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On the Trails of the Old Kaibab: Chapter 1 (of 12)

By: Ardis E. Parshall - August 08, 2011

Mystery, romance, and outdoor adventure follow Helen as she explores the old southwest region beloved by her long-deceased father.

From the Relief Society Magazine, 1936-37 –

On the Trails of the Old Kaibab

By Elsie C. Carroll

Chapter 1

For miles the bus had scudded along the oiled road stretching like an endless black snake through the Arizona desert. Then it began to climb up the Colorado Plateau. As the heat of the desert was left behind, Helen Latimer began to feel the lure and mystery of this new country. It was pushing into the background of her consciousness that spectre of disillusionment and domestic tragedy which had so recently come into her life, and it was bringing back forgotten stories of the West her father had told her long ago.

She leaned forward and touched the bus-driver’s arm.

“Is this the Kaibab Forest?”

“Not yet, Miss. We’re going up La Fever Ridge now. The Kaibab is on top, near the rim of the Grand Canyon. This your first trip?”

“Yes. But I’ve heard so much about the country – the Buckskin Mountains, Jacob’s Lake, V.T. Park, House Rock Valley, Kaibab trails, that it seems I should know it. It means more to me than to the ordinary tourist.”

“Yes?” The young drive turned to look at her. “You’re from Chicago, aren’t you? Some of your friends been out?”

“Ye-e-s–.” she offered nothing more, recalling a determination of her childhood to come West incognito when she was grown and search out puzzling things about her father’s life – and death. Aunt Nettie had pretty well squelched those romantic plans, and had convinced her of the foolishness of her vague belief that she might be the owner of the lands and cattle. Still the lure of the old desires had remained, and when she had faced the wreck of her matrimonial venture and the need to find a new perspective on life, those forgotten dreams had beckoned her.

Now she was actually coming into her father’s world – the only world, she had long known, that had ever really meant anything to him, even during the years he had abandoned it after that cattle-selling trip to Chicago which had culminated in his romantic meeting with her mother and their impetuous marriage.

The details of this part of his story she had heard frequently from Aunt Nettie.

She also had thrilling memories of visits from her father, after her mother’s death, happy hours when sitting on his knee, she had listened to songs and stories about campfires, dogs, coyotes, and great stretches of blue sky which she would see when she was old enough to go with him.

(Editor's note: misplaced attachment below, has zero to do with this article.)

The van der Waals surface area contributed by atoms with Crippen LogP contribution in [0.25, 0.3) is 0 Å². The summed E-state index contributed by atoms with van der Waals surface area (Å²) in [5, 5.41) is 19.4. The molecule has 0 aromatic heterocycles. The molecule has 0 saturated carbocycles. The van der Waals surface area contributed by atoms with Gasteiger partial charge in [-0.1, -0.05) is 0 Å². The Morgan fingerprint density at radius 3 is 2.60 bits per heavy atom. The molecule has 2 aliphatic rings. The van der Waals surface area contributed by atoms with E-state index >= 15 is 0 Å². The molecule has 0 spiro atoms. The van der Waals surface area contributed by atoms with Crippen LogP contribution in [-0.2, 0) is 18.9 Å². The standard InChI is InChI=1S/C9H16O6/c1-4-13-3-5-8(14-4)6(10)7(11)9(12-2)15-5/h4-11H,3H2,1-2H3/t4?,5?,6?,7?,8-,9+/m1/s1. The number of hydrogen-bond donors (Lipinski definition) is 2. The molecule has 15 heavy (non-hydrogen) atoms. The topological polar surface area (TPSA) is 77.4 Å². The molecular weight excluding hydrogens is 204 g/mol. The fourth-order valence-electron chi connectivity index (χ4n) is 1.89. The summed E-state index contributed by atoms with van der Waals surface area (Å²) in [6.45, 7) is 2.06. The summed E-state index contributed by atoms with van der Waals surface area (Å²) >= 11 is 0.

There had always been a glamour for her in the mere thought of the West. She often tried to picture the life she would have led in this land, had her father lived. She recalled that day nearly twelve years ago, which brought the brief message of his tragic death. He had been riding along a trail of the Grand Canyon when his horse had slipped and they had both crashed to instant death.

She had begged Aunt Nettie to bring her out to see if they could not recover the body and take it back to rest beside her mother’s. Now she realized that the canyon he had loved was a more fitting resting place.

It was all just as her father had pictured: endless stretches of blue sky, oceans of pines and quaking aspens, and over all a brooding presence which seemed to enfold her with a vague sweet mystery.

The bus turned into the clearing at Jacob’s Lake and the passengers hurried to the lodge near the filling station for sandwiches and drinks. As they were about to get into the bus again, the driver spoke to Helen.

“You see that point over there? It’s just this side of V.T. Park. We are in the Kaibab Forest now.”

She thrilled as they passed through the cool shade of the tall timber, catching frequent glimpses of deer bounding among the trees. No wonder her father had returned like a homing pigeon to this land which had produced him.

Engine trouble delayed the party so they did not reach V.T. Park until after dark, though they were scheduled to be there at five o’clock and to reach Bright Angel Point for dinner at six.

As they rolled down into Pleasant Valley, the lights from the V.T. Hotel gleamed in the distance and Helen became excited. Perhaps at this very place she might meet someone who had known her father.

“The schedule calls for a short stop here,” said the driver, “but it’s too late now to see anything. Maybe you’d rather go on to Bright Angel after I get some gas. You can stop here on our way back.”

“How far is it to Bright Angel Point?” the fat man on the rear seat wanted to know. “I’m starved.”

“It’s only eighteen miles.”

“Isn’t it here they have such interesting programs?” one of the lady pedagogues behind Helen asked.

“They have swell programs at all the stopping places,” the driver replied. “You can’t beat the show they put on at Bright Angel. Most of the hash-slingers and garage fellows are professional entertainers.”

“But it isn’t professional entertainment we’re interested in,” objected one of the school teachers. “We can get that at home. Someone told us that at this V.T. place they have genuine cowboys who sing and tell stories and that there’s a quaint old mountain scout who knows wonderful Indian legends.”

“Uncle Billy Crossly,” the driver laughed. “He’s – what you call it – quaint enough. And what he doesn’t know about the Indians and the early cattle kings he lets his imagination fill in. He used to pal around with Uncle Jim Owens and other interesting characters of the old days.”

Jim Owens. Helen was sure she had heard that name from her father.

“I should like to stop here, too,” she said quickly.

“If you’d all like to, we could stop for the V.T. program and then drive on out to the lodge.”

There was general assent and the driver pulled over near the hotel.